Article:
Historical Marker #1676 in Louisville notes Bowman Field, which is Kentucky’s oldest continuously operated public air field.
When one thinks of Louisville airports, Standiford Field quickly comes to mind. But long before Louisville International Airport came into being, Bowman Field helped usher in air travel to that city, and the state.
Bowman Field was developed in 1919, when Abraham Bowman, along with business partner Robert Gast, leased fifty acres of land from the federal government which had been seized under the Alien Property Act. The area that became Bowman Field was previously owned by Mary Caldwell, who had married a German baron. During the First World War, the government claimed the land from Caldwell’s heirs.
In 1922, Bowman field was used by the Army Air Corps Reserve as a base, and later as a depot. That same year the Aero Club of Kentucky made a push to make Bowman Field a municipal airport. More property was eventually purchased, and by 1938, the field had concrete runways, which were constructed by the Works Progress Administration. During the 1920s and 1930s, Bowman Field served Trans-World Airlines and Continental Airlines with both mail and passenger operations, but after World War II, both companies switched their service to Standiford Field.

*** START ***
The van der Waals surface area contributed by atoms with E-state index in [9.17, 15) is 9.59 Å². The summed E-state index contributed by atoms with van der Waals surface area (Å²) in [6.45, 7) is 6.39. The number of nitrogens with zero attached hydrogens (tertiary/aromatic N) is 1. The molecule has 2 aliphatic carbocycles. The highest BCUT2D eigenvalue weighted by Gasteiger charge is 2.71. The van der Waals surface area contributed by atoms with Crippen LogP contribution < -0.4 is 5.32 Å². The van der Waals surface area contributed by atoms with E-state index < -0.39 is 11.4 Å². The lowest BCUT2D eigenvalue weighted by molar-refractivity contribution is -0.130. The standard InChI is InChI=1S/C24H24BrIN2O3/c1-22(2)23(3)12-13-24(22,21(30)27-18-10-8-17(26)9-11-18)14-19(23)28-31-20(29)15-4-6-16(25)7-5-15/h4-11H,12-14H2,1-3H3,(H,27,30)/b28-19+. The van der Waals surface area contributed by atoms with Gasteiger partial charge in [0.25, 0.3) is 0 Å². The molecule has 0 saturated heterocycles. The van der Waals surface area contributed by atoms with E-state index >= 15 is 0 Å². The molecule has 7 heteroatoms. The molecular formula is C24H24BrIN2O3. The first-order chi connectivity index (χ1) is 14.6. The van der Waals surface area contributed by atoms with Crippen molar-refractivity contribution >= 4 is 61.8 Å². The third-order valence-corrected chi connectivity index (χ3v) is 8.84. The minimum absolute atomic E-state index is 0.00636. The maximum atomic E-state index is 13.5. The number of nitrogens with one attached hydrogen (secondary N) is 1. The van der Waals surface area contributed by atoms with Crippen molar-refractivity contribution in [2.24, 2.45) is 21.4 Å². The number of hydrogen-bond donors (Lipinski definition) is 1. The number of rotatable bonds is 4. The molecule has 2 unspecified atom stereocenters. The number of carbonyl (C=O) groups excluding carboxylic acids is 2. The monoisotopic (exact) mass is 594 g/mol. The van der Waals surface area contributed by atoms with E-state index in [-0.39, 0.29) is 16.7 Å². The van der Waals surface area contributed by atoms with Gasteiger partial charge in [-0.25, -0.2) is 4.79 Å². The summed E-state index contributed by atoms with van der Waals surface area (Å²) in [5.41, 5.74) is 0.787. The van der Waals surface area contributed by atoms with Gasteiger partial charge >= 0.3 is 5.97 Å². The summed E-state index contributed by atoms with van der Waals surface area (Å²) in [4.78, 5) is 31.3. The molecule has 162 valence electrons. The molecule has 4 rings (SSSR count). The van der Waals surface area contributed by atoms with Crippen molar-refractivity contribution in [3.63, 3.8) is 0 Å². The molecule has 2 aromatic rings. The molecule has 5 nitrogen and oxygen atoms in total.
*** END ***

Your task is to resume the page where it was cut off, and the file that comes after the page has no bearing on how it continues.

Bowman Field saw heavy use during World War II. A flight training school was established on the grounds and troops were stationed there at different periods. While the Army Air Reserve maintained its home at Bowman Field after World War II, the airport was sold to private owners and Louisville and Jefferson County municipalities.
Today, Bowman Field serves private and corporate flying needs and is a reliever airport for the nearby Louisville International Airport (Standiford Field), both of which are operated by the Louisville Regional Airport Authority.